At the same time, many also see it as Europe’s alternative to China’s Belt and Road Initiative (BRI). The BRI is China’s own global infrastructure development strategy which it launched in 2013. However, the BRI has been criticized for pushing countries into unsustainable levels of indebtedness over the years. 

The Philippines is no stranger to the BRI, with Chinese-backed projects like the Chico River Pump Irrigation Project, New Centennial Water Source-Kaliwa Dam Project, DITO Telecommunity, and the Safe Philippines CCTV project being criticized for lacking transparency, having opaque bidding and selection processes, and onerous contract provisions. 

In contrast to the much-criticized BRI,  the Global Gateway is the EU’s “positive offer” to finance projects that can be delivered with high standards, good governance and transparency and “under fair and favorable terms to limit the risk of debt distress.” 

The Global Gateway approach also means partner countries that want to receive EU funding must adhere to the following key principles:

  • Democratic values and high standards. Partner countries are expected to comply with the rule of law, uphold high human, social, and workers’ rights standards, and respect norms from international rules and standards to intellectual property. 
  • Good Governance and Transparency. Projects financed through this fund must ensure transparency, accountability, and financial sustainability. They will need open access to public procurement, a level playing field for potential investors, and a clear set of agreed deliverables.
  • Equal partnerships. This means the EU will develop partnerships with countries at eye-level and consider the host countries’ capacity to manage and maintain the infrastructure in a sustainable way after it has been completed.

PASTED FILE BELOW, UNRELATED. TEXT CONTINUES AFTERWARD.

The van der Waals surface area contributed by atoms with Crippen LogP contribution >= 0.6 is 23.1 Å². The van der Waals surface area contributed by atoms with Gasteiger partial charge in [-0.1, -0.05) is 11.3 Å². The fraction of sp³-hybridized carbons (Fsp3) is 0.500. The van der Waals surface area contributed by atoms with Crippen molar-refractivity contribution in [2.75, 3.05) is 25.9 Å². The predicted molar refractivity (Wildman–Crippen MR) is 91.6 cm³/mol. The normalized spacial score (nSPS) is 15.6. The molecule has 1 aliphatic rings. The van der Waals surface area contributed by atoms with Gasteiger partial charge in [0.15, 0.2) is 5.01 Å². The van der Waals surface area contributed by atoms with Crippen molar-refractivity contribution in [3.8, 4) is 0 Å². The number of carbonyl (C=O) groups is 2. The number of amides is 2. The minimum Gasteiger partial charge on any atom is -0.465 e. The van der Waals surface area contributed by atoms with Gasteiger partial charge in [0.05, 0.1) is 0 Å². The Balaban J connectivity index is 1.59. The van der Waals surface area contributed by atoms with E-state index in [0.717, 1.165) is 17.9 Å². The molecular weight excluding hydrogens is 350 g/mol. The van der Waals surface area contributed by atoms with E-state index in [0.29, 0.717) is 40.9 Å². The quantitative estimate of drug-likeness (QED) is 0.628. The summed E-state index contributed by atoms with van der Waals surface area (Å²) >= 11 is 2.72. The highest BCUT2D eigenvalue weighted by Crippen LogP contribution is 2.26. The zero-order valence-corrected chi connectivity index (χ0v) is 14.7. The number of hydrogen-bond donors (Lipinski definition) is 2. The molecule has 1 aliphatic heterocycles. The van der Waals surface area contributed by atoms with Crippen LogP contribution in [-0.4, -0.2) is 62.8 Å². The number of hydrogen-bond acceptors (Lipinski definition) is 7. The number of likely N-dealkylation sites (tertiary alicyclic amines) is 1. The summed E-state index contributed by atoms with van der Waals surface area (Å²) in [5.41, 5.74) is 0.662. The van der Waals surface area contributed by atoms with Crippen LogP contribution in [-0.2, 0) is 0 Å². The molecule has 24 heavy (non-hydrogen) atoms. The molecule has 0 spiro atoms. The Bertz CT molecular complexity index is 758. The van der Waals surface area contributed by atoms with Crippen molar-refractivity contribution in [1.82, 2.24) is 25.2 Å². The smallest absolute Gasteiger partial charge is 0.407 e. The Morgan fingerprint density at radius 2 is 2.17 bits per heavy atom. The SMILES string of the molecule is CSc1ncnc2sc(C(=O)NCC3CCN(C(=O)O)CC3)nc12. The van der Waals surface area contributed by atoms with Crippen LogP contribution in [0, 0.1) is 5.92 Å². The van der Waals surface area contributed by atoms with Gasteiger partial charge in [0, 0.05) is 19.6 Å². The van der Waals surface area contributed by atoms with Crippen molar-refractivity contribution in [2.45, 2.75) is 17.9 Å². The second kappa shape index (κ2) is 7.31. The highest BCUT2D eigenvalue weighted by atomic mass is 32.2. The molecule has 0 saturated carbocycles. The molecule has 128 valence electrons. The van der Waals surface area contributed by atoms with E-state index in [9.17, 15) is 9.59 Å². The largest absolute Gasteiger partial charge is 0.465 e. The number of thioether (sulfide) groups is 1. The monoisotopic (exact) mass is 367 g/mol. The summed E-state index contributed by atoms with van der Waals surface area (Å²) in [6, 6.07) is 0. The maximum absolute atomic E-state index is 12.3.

• Green and Clean. Since the Global Gateway aims to speed up sustainable development and recovery, create inclusive growth and jobs, and transition to a cleaner and more circular global economy, the program will invest in developing clean, climate-resilient infrastructures aligned with pathways towards net-zero emissions. 
  • Security-focused. This means the EU project will invest in infrastructure that plugs vulnerabilities, provide trusted connectivity, and build capacity in the face of both physical and digital challenges. 
  • Catalyzing private sector investment. The strategy will leverage Europe’s private sector’s innovation, knowledge, and investment capacity to give it a unique competitive edge. 

What all this means for the Philippines is that it has the opportunity to access favorable financing to bring much-needed upgrades to its digital, energy, transport, health, and education infrastructure. This is an opportunity the country should not pass up since developing infrastructure in these critical areas is crucial to the country’s Covid era sustainable economic recovery. 

And while this may open up opportunities for greater EU-Philippine collaboration, the real challenge lies with our government’s ability to attract these investments. Much will depend on how well the government can put policies and programs in place that show it can uphold democratic values, ensure good governance, and support sustainable business and trade practices.

 

Paco Pangalangan is the executive director of think tank Stratbase ADR Institute.